The "Malleus Maleficarum" and the construction of witchcraft

The "Malleus Maleficarum" and the construction of witchcraft: Theology and popular belief

HANS PETER BROEDEL
Copyright Date: 2003
Pages: 224
https://www.jstor.org/stable/j.ctt155jgrj
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    The "Malleus Maleficarum" and the construction of witchcraft
    Book Description:

    The Malleus Maleficarum is one of the best-known treatises dealing with the problem of what to do with witches. It was written in 1487 by a Dominican inquisitor, Heinrich Institoris, following his failure to prosecute a number of women for witchcraft, it is in many ways a highly personal document, full of frustration at official complacency in the face of a spiritual threat, as well as being a practical guide for law-officers who have to deal with a cunning, dangerous enemy. Combining theological discussion, illustrative anecdotes, and useful advice for those involved in suppressing witchcraft, its influence on witchcraft studies has been extensive. The only previous translation into English, that by Montague Summers produced in 1928, is full of inaccuracies. It is written in a style almost unreadable nowadays, and is unfortunately coloured by his personal agenda. This new edited translation, with an introductory essay setting witchcraft, Institoris, and the Malleus into clear, readable English, corrects Summers’ mistakes and offers a lean, unvarnished version of what Institoris actually wrote. It will undoubtedly become the standard translation of this important and controversial late-medieval text.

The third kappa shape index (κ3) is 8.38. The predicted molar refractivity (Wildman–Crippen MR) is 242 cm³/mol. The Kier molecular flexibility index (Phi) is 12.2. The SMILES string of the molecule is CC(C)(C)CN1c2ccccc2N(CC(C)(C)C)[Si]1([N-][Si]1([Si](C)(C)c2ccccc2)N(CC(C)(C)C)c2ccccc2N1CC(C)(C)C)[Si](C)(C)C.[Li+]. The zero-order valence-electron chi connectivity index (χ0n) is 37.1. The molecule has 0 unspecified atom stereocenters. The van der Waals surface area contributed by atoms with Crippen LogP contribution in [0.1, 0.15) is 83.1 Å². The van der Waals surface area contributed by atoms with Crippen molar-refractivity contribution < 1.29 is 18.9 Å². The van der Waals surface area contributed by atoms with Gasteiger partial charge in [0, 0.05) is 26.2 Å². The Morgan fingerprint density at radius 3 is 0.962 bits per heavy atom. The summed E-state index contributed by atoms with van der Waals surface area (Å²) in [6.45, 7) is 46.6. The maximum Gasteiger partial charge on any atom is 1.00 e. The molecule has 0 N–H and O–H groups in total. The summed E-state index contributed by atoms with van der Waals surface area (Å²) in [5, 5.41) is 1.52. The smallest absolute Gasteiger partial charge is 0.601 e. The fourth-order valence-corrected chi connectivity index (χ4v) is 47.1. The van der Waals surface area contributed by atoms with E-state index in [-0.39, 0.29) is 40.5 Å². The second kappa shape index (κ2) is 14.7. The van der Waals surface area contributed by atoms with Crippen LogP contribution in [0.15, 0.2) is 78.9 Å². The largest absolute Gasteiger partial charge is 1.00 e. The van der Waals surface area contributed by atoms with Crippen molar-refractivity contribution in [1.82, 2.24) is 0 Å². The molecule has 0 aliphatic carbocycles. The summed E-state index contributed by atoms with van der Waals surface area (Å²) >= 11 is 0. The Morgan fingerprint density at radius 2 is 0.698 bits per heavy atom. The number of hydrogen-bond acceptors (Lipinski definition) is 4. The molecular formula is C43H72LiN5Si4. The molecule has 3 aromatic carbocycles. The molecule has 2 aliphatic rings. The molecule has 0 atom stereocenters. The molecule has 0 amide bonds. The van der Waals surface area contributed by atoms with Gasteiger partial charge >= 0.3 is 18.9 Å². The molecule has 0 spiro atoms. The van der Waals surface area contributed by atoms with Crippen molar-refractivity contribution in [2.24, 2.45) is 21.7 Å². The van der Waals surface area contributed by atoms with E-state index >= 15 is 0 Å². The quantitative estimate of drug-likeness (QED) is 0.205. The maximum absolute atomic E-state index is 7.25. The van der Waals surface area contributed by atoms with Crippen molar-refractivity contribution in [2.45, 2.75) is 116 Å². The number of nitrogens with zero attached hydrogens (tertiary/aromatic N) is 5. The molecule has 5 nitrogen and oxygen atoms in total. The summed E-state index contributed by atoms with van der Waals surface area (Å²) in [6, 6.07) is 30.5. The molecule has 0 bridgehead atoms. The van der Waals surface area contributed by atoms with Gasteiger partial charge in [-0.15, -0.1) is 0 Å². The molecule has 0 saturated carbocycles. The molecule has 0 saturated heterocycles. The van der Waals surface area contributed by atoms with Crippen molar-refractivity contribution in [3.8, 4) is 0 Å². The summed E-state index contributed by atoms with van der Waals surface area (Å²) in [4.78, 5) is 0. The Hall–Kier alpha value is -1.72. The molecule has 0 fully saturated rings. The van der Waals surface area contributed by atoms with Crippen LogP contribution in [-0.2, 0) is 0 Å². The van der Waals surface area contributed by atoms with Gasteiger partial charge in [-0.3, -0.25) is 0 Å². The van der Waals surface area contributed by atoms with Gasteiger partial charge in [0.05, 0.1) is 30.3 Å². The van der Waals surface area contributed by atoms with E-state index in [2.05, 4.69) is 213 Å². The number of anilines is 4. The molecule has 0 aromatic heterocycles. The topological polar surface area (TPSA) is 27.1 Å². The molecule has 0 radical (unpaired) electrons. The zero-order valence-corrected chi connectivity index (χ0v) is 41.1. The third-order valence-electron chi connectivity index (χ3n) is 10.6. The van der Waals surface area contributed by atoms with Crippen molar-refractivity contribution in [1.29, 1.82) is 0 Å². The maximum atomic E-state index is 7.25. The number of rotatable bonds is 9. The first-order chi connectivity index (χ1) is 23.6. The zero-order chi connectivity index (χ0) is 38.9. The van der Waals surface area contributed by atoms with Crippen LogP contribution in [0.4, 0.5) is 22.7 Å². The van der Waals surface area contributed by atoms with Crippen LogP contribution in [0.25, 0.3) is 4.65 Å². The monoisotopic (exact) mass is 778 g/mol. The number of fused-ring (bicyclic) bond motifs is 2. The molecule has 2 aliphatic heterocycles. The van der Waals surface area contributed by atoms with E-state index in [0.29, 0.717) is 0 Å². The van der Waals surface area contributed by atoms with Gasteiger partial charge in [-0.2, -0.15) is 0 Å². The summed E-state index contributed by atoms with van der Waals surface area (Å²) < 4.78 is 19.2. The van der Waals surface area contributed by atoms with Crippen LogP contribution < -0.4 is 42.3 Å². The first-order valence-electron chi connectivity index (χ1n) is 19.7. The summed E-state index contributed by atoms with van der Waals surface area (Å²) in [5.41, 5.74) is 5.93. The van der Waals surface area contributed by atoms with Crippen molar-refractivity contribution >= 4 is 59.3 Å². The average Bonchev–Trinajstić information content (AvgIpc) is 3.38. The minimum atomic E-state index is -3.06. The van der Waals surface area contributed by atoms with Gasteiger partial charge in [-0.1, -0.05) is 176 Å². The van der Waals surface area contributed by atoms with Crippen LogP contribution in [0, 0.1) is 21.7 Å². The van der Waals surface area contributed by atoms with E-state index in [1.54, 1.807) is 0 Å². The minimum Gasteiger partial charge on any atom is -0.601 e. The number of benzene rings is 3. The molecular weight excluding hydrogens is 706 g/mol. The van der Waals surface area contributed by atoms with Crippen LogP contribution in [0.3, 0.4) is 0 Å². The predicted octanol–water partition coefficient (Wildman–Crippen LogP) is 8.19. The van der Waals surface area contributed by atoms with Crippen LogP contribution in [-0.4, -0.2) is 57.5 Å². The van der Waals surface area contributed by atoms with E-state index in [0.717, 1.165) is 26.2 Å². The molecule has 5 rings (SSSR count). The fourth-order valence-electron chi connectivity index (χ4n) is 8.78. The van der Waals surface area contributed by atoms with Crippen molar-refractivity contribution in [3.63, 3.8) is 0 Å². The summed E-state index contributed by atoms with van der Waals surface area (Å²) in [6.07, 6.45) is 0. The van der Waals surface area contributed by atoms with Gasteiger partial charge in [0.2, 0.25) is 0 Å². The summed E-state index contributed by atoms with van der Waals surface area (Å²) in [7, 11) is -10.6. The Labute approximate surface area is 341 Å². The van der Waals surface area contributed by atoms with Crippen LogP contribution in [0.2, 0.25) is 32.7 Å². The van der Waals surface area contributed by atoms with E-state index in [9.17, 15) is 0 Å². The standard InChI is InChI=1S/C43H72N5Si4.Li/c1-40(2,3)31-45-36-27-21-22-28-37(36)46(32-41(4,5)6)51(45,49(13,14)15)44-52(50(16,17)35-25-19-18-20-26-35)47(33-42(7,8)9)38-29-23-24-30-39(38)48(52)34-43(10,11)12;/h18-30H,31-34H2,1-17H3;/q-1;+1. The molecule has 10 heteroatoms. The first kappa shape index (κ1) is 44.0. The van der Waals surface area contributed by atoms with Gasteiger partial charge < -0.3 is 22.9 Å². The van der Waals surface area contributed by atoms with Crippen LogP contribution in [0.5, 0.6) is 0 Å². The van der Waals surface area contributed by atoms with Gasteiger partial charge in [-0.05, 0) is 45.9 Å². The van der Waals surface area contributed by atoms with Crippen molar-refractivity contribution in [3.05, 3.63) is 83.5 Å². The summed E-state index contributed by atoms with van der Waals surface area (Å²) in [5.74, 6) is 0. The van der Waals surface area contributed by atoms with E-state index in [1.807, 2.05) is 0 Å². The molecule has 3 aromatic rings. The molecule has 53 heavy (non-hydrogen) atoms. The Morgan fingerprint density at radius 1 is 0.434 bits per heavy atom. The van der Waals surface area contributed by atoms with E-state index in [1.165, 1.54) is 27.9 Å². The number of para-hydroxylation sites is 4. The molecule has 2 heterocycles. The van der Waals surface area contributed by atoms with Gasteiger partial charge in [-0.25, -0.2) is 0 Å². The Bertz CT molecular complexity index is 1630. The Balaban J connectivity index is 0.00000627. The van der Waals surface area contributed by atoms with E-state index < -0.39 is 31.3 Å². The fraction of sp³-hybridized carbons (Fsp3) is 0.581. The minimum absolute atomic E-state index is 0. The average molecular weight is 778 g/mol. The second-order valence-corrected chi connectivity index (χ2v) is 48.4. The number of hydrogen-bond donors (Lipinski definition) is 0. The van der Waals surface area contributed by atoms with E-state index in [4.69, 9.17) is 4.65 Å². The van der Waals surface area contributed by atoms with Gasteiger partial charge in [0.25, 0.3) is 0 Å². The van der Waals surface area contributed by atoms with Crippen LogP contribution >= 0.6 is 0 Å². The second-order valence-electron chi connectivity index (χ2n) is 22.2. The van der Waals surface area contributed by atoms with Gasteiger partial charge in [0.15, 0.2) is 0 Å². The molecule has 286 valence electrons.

eISBN: 978-1-84779-075-0
    Subjects: Religion

Table of Contents

  1. Front Matter
    (pp. i-iv)
  2. Table of Contents
    (pp. v-vi)
  3. Acknowledgments
    (pp. vii-viii)
  4. Note on translation
    (pp. ix-x)
  5. 1 Introduction: contested categories
    (pp. 1-9)

    On the morning of October 29th, 1485, dignitaries began to assemble in the great meeting room of Innsbruck’s town hall. They included Cristan Turner, licentiate in the decretals and the special representative of Georg Golser, bishop of Brixen, Master Paul Wann, doctor of theology and canon law, Sigismund Saumer, also a licentiate in the decretals, three brothers of the Dominican Order, a pair of notaries, and the inquisitor, Henry Institoris.¹ They were there to witness the interrogation of Helena Scheuberin, who, along with thirteen others, was suspected of practicing witchcraft. Scheuberin would have been familiar to at least some of...

  6. 2 Origins and arguments
    (pp. 10-39)

    TheMalleusis an idiosyncratic text, reflective of its authors’ particular experiences and preoccupations. It is, in the first place, an expression of a distinctively clerical worldview, the product of two lifetimes of academic, spiritual, and pastoral experience within the Church. But more than this, it is also the result of a peculiarly Dominican encounter between learned and folk traditions, an encounter determined in part by the demands of inquisitorial office, and in part by the requirements of effective preaching and pastoral care. Yet although theMalleusis certainly a Dominican text, it is not necessarily representative of Dominican or...

  7. 3 The inquisitors’ devil
    (pp. 40-65)